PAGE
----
Allusion

An allusion is an indirect reference within prose or verse. This could be a reference to anything, including but not limited to an idea, theme, concept, or even another work of literature.

The “allusion” is a passing comment on the subject. This could take the form of an obscure quote, political reference, name, date, or location. If a reader digs deep enough into the text they can often decipher what the writer is alluding to. Other times, with more complicated works, it requires additional research in order to fully understand what the writer is speaking about.

 

Examples of Allusion in Literature

Example #1: Writing in the Afterlife by Billy Collins

In the second and the fourth stanzas of ‘Writing in the Afterlife’ Collin’s speaker describes what he knew about the next life before he entered it. This comes before a reference to Charon, the ferryman from Greek mythology. He is tasked with ferrying the dead from one side of the River Styx to the other. Take a look at these lines from the fourth stanza of the poem:

I had heard about the journey to the other side

and the clink of the final coin

in the leather purse of the man holding the oar,

but how could anyone have guessed

This allusion is expanded in the third line as a speaker describes the coins going into the “leather purse of the man holding the oar“. There is another reference earlier in the text, in the second stanza. Here, he refers to the river he “pictured…here” and the “boats” and “passengers”. Things are not exactly as he imagined them to be in the afterlife, but there are allusions to familiar points of reference.

 

Example #2: Astrophobos by H.P. Lovecraft

Allusion is used broadly within ‘Astrophobos,’ such as in the title itself. Lovecraft coined this term in order to depict the emotional landscape. The prefix, “astro” means of, or in relation to stars or outer space. The suffix, “phobos” means fear. It is an allusion to the personification of fear in Greek mythological, the offspring of Aphrodite and Ares.

Other allusions can be found at the end of the first stanza when Lovecraft refers to “the Arctic car,” an allusion to the constellation Ursa Major. Here are the lines from that section of the poem:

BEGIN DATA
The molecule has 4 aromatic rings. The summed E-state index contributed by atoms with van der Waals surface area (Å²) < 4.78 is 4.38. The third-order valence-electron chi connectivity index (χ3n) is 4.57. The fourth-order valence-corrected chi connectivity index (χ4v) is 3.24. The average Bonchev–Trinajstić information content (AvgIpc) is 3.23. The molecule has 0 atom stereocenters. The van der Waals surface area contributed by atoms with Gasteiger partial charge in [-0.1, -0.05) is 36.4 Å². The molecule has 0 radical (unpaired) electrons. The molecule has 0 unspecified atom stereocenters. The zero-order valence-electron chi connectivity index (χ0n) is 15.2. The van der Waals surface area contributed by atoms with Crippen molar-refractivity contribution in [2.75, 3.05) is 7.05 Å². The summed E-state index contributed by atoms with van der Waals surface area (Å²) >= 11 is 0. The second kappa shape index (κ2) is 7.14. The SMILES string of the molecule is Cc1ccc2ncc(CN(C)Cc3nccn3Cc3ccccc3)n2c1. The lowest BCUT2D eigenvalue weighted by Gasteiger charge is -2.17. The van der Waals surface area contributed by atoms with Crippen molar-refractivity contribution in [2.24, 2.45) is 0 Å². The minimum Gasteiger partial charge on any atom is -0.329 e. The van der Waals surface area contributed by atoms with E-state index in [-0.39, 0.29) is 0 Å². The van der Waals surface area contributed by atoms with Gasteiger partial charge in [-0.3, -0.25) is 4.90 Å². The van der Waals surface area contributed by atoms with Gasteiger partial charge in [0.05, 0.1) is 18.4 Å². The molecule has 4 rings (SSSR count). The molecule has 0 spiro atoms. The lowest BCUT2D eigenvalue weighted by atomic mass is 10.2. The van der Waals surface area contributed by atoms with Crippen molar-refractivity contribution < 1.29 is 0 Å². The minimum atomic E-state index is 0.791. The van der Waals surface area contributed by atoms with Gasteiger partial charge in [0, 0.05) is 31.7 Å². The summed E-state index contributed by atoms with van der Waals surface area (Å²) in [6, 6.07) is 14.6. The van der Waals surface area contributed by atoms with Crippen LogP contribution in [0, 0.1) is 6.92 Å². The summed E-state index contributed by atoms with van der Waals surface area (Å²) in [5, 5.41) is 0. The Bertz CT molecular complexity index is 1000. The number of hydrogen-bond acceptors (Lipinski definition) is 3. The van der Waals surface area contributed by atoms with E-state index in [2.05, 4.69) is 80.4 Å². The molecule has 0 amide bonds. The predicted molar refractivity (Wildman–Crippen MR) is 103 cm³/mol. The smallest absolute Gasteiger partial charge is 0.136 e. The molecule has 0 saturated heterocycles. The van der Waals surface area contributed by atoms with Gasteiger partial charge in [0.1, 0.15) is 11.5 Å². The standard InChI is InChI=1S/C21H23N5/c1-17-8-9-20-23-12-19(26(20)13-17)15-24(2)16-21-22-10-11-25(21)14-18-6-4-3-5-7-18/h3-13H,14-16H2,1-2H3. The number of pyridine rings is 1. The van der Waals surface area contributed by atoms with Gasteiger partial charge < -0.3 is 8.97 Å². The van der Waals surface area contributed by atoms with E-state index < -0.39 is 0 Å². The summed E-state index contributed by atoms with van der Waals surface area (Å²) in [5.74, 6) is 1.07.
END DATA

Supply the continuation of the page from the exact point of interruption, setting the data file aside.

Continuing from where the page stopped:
Ev’ry eye aloft returning,

pastedGraphic.pngGleaming nigh the Arctic car.

Another example is at the end of stanza three when Lovecraft speaks of the “lute of Isfrael”.

And each moment bears a treasure

pastedGraphic.pngFreighted with a lotus-spell,

And there floats a liquid measure

pastedGraphic.pngFrom the lute of Israfel.

These lines connect to one of Lovecraft’s biggest influences, Edgar Allan Poe. He wrote a poem called ‘Israfel’ in which he quotes the Quran and speaks on the beauty of the angel and his voice. The passage from the Quran reads: “And the angel Israfel, whose heart-strings are a lute, and who has the sweetest voice of all God’ creatures”.

 

Example #3: I now had only to retrace by Charlotte Brontë

Within this work, the speaker is consumed by a storm and in her desperation climbs a hill to see out over the landscape. There are no lights to guide her and the sky is so dark it seems as though there will never be lights again. In amongst a number of allusions to death, the poem concludes with the speaker still trapped, perhaps on the doorstep of the afterlife.

Take a look at the fifth stanza of the poem:

The West was black as if no day

Had ever lingered there

As if no red, expiring ray

Had tinged the enkindled air

In the following stanza the allusion expands:

And morning’s portals could not lie

Where yon dark orient spread

The funeral North — the black dark sky

Alike mourned for the dead

Here again is a reference to death, lending credence to the idea that this journey is taking the speaker to her own death. The sky appears to “mourn…for the dead.”

Any sense of hope the speaker began with has been extinguished. She believes wholeheartedly that “morning’s portals,” or the rays of light that signify the rising sun, “could not lie” out beyond the hills. The only assumption a reader can make at the end of ‘I now had only to retrace’ is that the speaker succumbed to the elements and is relaying her story at the doorstep of, or from, the next world. It is due to the allusions woven into the text that these conclusion are drawn.

 

Example #4: A Vision by Oscar Wilde

In ‘A Vision,’ Wilde describes a speaker’s encounter with the personas of Æschylos, Sophokles, and Euripides the three Greek playwrights whose works survive. There is a great deal of background information that’s important to take note of before beginning this piece. Wilde’s speaker starts with these lines:

Two crownèd Kings, and One that stood alone

With no green weight of laurels round his head,

But with sad eyes as one uncomforted

And wearied with man’s never-ceasing moan

This is a vague allusion that will bring to mind a range of different people and characters depending on the reader. The mystery is increased with the mention of a “green weight of laurels.”

In the last two lines, the final pieces of information are revealed. They read:

      “Æschylos first, the second Sophokles,

  And last (wide stream of tears!) Euripides.”

The speaker reveals he has been referring to Æschylos, Sophokles, and Euripides. Æschylos is known as the “father of tragedy,” and Sophokles wrote over 120 plays and was the most celebrated playwright of Athens during his lifetime. Finally, Wilde’s speaker comes to Euripides who was far less celebrated in his life but has more surviving works than the other two combined.

There is also a reference to “Beatricé” in the text of ‘A Vision.’ While it is not entirely clear who this person is, she is likely meant to be the great love of Dante Alighieri who was partially cast as his guide in his series of epic poems, The Divine Comedy.

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